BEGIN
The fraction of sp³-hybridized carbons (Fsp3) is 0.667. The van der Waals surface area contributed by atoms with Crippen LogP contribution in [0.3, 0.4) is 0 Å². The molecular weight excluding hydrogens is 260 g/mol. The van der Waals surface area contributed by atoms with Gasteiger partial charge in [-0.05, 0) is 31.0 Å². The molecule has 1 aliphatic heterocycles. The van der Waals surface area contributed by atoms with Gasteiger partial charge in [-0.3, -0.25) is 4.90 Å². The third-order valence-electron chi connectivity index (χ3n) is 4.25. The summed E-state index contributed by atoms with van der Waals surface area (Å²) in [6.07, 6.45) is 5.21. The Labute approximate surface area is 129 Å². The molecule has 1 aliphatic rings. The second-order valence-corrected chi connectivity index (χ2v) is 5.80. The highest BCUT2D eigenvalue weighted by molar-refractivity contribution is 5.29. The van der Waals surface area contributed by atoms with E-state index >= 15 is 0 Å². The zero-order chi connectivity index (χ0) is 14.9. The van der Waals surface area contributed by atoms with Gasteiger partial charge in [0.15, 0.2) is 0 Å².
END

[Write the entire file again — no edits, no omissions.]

The fraction of sp³-hybridized carbons (Fsp3) is 0.667. The van der Waals surface area contributed by atoms with Crippen LogP contribution in [0.3, 0.4) is 0 Å². The molecular weight excluding hydrogens is 260 g/mol. The van der Waals surface area contributed by atoms with Gasteiger partial charge in [-0.05, 0) is 31.0 Å². The molecule has 1 aliphatic heterocycles. The van der Waals surface area contributed by atoms with Gasteiger partial charge in [-0.3, -0.25) is 4.90 Å². The third-order valence-electron chi connectivity index (χ3n) is 4.25. The summed E-state index contributed by atoms with van der Waals surface area (Å²) in [6.07, 6.45) is 5.21. The Labute approximate surface area is 129 Å². The molecule has 1 aliphatic rings. The second-order valence-corrected chi connectivity index (χ2v) is 5.80. The highest BCUT2D eigenvalue weighted by molar-refractivity contribution is 5.29. The van der Waals surface area contributed by atoms with E-state index >= 15 is 0 Å². The zero-order chi connectivity index (χ0) is 14.9. The van der Waals surface area contributed by atoms with Gasteiger partial charge in [0.15, 0.2) is 0 Å².